Michelle Obama gave a speech that night; I think Bruce Springsteen was there? (I always get Bruce Springsteen and Jon Bon Jovi mixed up, but it was one of them!) It was all quite impressive, so impressive in fact, that I let Barack Obama shake my hand as he walked through the crowd of people there to see him. I bet he still thinks about it every day, honestly. Truth be told, I think about that night a lot. Looking back, that was the moment I felt like Des Moines was home. All of the consideration I was giving to leaving slowly melted away, right along with any notion that I needed to be somewhere bigger, brighter and busier to be happy.
The other question I get a lot from people curious about Des Moines is “what is there to do in Des Moines?” There are so many things to do here! I feel like sometimes I take it all for granted. Just in the five years I have lived here, I can recall many evenings spent with friends having a great dinner at one of the many amazing restaurants here (Splash, Flying Mango, Latin King, etc.) then capping the night off watching some local performer in a cool bar (Decoy at B.B.C, Rainbow Penley at Star Bar, Bonnie Finken at Wooly’s). I also saw Dave Chappelle here. The list of cool stuff on a larger scale keeps going, too. Drake (yes, the rapper) came through and stopped by Drake (yes, the university). Alton Brown and Guy Fieri have both come through to film segments for their nationally-televised cooking shows featuring amazing local eateries, and for some strange reason Mark Wahlberg was hanging around town for a few days when the new Hy-Vee was opening downtown. The turn up is real in these Des Moines streets!
I remember watching a TV show once where the main character was describing some experience as a “New York moment” ― in essence saying that it was a moment the city provided that could only have happened there. I remember it, because I have so many of those here in Des Moines. As I continue building friendships and meeting new people around town, it becomes more and more obvious that I am not alone. It would have been absurd 10 years ago to base a piece of art like a movie, TV show or play on life here. The assumption would have been that no one would get it, the appeal would wear off after five minutes and that would be that. You know what happens when you assume, though. It shocks me that no one has created a documentary about one of the many semi-pro sports teams around town, and some of the awesome personalities they have brought through. Behold former Iowa Cub Taylor Davis staring creepily at camera for proof:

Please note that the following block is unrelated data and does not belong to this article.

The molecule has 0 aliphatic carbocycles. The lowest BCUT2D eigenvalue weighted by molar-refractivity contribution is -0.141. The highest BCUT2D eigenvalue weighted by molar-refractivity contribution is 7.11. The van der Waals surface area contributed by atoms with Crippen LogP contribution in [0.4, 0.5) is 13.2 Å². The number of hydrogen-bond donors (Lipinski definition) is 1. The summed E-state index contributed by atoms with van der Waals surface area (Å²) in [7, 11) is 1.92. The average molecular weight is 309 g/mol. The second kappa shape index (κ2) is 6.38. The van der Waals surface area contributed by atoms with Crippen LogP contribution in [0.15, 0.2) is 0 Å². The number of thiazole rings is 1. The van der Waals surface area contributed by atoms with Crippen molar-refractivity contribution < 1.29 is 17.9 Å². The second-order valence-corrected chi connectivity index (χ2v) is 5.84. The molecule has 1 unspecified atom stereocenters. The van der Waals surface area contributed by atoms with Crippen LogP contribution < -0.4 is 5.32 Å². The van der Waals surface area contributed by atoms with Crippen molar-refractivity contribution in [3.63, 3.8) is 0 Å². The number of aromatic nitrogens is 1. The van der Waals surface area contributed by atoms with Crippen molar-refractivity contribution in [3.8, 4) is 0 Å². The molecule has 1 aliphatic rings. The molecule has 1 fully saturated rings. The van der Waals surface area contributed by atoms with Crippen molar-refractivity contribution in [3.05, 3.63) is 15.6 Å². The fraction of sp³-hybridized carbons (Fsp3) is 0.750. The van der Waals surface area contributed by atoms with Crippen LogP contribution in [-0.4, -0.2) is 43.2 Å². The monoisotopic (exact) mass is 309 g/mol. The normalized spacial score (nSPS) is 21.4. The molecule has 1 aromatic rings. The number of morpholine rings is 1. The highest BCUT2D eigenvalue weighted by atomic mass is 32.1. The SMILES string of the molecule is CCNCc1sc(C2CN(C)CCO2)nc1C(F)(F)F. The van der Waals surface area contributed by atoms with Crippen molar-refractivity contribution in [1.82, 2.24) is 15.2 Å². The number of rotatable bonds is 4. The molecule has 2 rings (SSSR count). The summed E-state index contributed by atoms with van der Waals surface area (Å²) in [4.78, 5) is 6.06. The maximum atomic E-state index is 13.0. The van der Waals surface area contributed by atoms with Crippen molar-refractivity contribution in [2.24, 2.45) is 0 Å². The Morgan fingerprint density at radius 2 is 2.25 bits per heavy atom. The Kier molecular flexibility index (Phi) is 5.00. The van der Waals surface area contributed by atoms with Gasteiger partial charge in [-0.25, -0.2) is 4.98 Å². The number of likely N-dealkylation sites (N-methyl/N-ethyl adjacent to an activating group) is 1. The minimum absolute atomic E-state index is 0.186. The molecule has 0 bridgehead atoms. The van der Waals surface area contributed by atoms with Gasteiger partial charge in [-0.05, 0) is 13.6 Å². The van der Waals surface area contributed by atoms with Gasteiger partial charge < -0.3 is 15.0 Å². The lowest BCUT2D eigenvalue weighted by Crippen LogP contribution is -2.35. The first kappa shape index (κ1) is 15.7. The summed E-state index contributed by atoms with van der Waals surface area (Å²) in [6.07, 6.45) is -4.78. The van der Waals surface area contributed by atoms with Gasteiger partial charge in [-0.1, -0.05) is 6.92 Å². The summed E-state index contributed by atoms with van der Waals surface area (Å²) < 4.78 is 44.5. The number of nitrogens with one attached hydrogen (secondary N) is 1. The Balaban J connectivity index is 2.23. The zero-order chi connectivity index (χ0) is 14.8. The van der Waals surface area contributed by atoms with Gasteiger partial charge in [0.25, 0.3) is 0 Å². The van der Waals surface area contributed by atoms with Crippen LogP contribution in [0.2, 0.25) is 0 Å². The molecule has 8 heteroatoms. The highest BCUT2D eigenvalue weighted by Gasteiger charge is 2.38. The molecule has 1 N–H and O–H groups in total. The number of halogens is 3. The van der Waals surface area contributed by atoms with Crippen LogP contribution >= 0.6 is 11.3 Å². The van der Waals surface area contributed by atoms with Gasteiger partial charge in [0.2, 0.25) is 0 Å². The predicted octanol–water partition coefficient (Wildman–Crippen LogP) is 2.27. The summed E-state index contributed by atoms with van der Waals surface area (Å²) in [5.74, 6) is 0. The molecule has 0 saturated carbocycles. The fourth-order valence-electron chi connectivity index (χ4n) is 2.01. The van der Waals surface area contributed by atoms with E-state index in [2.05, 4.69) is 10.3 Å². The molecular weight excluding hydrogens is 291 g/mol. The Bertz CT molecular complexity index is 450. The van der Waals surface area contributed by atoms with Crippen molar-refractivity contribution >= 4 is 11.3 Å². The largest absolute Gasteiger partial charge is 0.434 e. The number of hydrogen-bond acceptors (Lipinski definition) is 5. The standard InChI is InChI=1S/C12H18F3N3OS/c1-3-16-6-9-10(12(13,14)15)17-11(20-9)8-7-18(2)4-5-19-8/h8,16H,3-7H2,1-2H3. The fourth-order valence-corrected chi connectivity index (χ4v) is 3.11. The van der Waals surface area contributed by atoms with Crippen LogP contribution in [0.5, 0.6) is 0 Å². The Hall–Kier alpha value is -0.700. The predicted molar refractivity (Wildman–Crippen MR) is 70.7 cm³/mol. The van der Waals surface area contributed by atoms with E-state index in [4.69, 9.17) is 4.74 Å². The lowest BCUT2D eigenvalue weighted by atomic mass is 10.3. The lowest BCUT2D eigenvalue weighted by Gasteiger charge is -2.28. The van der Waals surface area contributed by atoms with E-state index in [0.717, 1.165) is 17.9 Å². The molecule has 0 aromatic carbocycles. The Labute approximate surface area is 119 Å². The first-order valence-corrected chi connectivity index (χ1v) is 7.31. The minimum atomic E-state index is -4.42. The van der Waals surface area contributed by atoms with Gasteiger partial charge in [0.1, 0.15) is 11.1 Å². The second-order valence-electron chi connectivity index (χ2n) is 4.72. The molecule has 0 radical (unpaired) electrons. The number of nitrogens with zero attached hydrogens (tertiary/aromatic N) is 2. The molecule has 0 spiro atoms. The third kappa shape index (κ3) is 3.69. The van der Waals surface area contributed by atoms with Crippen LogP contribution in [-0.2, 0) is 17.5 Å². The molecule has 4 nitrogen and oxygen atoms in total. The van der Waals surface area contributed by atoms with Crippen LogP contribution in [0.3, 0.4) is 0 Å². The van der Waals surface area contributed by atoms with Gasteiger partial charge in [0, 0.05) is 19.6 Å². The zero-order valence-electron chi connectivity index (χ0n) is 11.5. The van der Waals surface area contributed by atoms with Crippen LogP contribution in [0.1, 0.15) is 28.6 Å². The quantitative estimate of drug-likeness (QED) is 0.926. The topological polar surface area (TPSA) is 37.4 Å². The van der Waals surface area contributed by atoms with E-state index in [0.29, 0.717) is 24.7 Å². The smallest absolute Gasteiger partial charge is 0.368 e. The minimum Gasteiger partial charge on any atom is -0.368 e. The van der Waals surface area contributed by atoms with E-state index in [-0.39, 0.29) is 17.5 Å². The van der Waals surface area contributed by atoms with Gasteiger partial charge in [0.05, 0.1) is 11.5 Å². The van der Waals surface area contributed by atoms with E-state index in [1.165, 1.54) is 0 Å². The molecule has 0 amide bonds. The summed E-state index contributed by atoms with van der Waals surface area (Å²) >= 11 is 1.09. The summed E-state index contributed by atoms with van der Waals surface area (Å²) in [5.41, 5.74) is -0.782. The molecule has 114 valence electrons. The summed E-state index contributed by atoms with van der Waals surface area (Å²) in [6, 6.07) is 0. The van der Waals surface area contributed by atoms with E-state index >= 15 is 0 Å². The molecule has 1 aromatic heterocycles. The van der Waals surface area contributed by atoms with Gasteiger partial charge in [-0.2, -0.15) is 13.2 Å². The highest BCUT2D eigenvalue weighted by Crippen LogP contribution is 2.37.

Sometimes you worry that if everyone is exposed to something that only you and a handful of other people are privy to, and it becomes popular, it will lose the thing that made it cool to you in the first place. While Des Moines could fall into that sort of takeover, similar to Denver, Portland and Austin, I like to think that there are enough of these “moments” happening here to sustain an uptick in popularity.
It seems inevitable that at every stop I make along the winding road of shows I do throughout a year, I must stay on alert for someone asking: “When you gonna move?” It has become so frequent that I honestly don’t know the last time I went somewhere and it wasn’t brought up. It makes me feel special for sure. It makes me feel wanted, and let me tell you, I can really appreciate that feeling of being wanted for something besides my exceptional body, and this cool, viral picture of me holding a box of cereal.
At its core, though, it drives home the point I think I want them to understand so desperately: “The thing that makes me most special, that makes me feel special, and the thing that is the most special to me is Des Moines.” This place has what it takes. It’s dope as hell. I am here, after all.